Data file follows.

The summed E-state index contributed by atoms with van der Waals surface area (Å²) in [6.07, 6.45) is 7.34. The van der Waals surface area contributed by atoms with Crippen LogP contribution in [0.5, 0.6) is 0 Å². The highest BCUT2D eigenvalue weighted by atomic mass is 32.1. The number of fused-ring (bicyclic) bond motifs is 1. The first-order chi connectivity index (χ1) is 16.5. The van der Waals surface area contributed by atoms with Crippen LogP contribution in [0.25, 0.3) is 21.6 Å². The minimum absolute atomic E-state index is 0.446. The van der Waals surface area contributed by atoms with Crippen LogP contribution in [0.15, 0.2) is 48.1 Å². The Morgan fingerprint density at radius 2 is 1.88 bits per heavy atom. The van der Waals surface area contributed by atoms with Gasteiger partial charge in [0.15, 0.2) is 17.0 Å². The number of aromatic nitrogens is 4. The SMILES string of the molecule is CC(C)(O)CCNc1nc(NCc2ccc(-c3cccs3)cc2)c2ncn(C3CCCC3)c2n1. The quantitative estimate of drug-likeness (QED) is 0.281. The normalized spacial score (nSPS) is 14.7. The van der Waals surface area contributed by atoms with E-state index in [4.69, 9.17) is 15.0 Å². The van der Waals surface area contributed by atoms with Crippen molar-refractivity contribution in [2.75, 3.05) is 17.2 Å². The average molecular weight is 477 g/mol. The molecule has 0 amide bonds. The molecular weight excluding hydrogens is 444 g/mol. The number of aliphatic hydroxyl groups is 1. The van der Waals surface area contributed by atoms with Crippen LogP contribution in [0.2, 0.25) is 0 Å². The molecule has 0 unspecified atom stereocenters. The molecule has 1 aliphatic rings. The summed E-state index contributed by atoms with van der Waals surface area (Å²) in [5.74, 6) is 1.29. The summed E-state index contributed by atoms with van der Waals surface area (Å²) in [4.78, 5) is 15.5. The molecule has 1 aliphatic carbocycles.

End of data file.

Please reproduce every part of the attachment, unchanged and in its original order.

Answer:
The summed E-state index contributed by atoms with van der Waals surface area (Å²) in [6.07, 6.45) is 7.34. The van der Waals surface area contributed by atoms with Crippen LogP contribution in [0.5, 0.6) is 0 Å². The highest BCUT2D eigenvalue weighted by atomic mass is 32.1. The number of fused-ring (bicyclic) bond motifs is 1. The first-order chi connectivity index (χ1) is 16.5. The van der Waals surface area contributed by atoms with Crippen LogP contribution in [0.25, 0.3) is 21.6 Å². The minimum absolute atomic E-state index is 0.446. The van der Waals surface area contributed by atoms with Crippen LogP contribution in [0.15, 0.2) is 48.1 Å². The Morgan fingerprint density at radius 2 is 1.88 bits per heavy atom. The van der Waals surface area contributed by atoms with Gasteiger partial charge in [0.15, 0.2) is 17.0 Å². The number of aromatic nitrogens is 4. The SMILES string of the molecule is CC(C)(O)CCNc1nc(NCc2ccc(-c3cccs3)cc2)c2ncn(C3CCCC3)c2n1. The quantitative estimate of drug-likeness (QED) is 0.281. The normalized spacial score (nSPS) is 14.7. The van der Waals surface area contributed by atoms with E-state index in [4.69, 9.17) is 15.0 Å². The van der Waals surface area contributed by atoms with Crippen molar-refractivity contribution in [2.75, 3.05) is 17.2 Å². The average molecular weight is 477 g/mol. The molecule has 0 amide bonds. The molecular weight excluding hydrogens is 444 g/mol. The number of aliphatic hydroxyl groups is 1. The van der Waals surface area contributed by atoms with Crippen LogP contribution in [0.2, 0.25) is 0 Å². The molecule has 0 unspecified atom stereocenters. The molecule has 1 aliphatic rings. The summed E-state index contributed by atoms with van der Waals surface area (Å²) in [5.74, 6) is 1.29. The summed E-state index contributed by atoms with van der Waals surface area (Å²) in [4.78, 5) is 15.5. The molecule has 1 aliphatic carbocycles.